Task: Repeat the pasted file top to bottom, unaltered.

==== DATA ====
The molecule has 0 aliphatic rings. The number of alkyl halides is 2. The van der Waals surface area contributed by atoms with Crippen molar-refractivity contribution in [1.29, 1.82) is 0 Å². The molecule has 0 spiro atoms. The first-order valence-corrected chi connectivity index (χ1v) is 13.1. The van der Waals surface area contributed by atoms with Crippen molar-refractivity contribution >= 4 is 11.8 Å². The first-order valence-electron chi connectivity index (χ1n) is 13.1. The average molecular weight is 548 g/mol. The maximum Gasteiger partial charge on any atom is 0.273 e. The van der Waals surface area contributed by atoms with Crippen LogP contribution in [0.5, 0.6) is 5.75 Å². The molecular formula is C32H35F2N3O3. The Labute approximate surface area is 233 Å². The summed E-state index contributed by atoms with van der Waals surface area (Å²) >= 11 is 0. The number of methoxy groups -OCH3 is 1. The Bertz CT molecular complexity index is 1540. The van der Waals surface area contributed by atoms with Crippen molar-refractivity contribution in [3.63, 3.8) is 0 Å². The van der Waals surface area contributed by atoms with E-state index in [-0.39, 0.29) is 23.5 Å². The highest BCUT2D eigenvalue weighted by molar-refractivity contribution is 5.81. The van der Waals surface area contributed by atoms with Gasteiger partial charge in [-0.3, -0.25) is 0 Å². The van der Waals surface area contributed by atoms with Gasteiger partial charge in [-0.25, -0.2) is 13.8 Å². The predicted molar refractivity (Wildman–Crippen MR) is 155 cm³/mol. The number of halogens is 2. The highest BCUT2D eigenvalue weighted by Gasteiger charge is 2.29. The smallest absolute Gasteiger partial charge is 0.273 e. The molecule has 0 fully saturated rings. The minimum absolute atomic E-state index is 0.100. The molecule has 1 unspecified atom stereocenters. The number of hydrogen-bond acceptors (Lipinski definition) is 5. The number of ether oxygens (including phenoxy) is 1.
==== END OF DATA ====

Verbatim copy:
The molecule has 0 aliphatic rings. The number of alkyl halides is 2. The van der Waals surface area contributed by atoms with Crippen molar-refractivity contribution in [1.29, 1.82) is 0 Å². The molecule has 0 spiro atoms. The first-order valence-corrected chi connectivity index (χ1v) is 13.1. The van der Waals surface area contributed by atoms with Crippen molar-refractivity contribution >= 4 is 11.8 Å². The first-order valence-electron chi connectivity index (χ1n) is 13.1. The average molecular weight is 548 g/mol. The maximum Gasteiger partial charge on any atom is 0.273 e. The van der Waals surface area contributed by atoms with Crippen LogP contribution in [0.5, 0.6) is 5.75 Å². The molecular formula is C32H35F2N3O3. The Labute approximate surface area is 233 Å². The summed E-state index contributed by atoms with van der Waals surface area (Å²) >= 11 is 0. The number of methoxy groups -OCH3 is 1. The Bertz CT molecular complexity index is 1540. The van der Waals surface area contributed by atoms with Crippen molar-refractivity contribution in [3.63, 3.8) is 0 Å². The van der Waals surface area contributed by atoms with E-state index in [-0.39, 0.29) is 23.5 Å². The highest BCUT2D eigenvalue weighted by molar-refractivity contribution is 5.81. The van der Waals surface area contributed by atoms with Gasteiger partial charge in [-0.3, -0.25) is 0 Å². The van der Waals surface area contributed by atoms with Gasteiger partial charge in [-0.25, -0.2) is 13.8 Å². The predicted molar refractivity (Wildman–Crippen MR) is 155 cm³/mol. The number of halogens is 2. The highest BCUT2D eigenvalue weighted by Gasteiger charge is 2.29. The smallest absolute Gasteiger partial charge is 0.273 e. The molecule has 0 fully saturated rings. The minimum absolute atomic E-state index is 0.100. The molecule has 1 unspecified atom stereocenters. The number of hydrogen-bond acceptors (Lipinski definition) is 5. The number of ether oxygens (including phenoxy) is 1.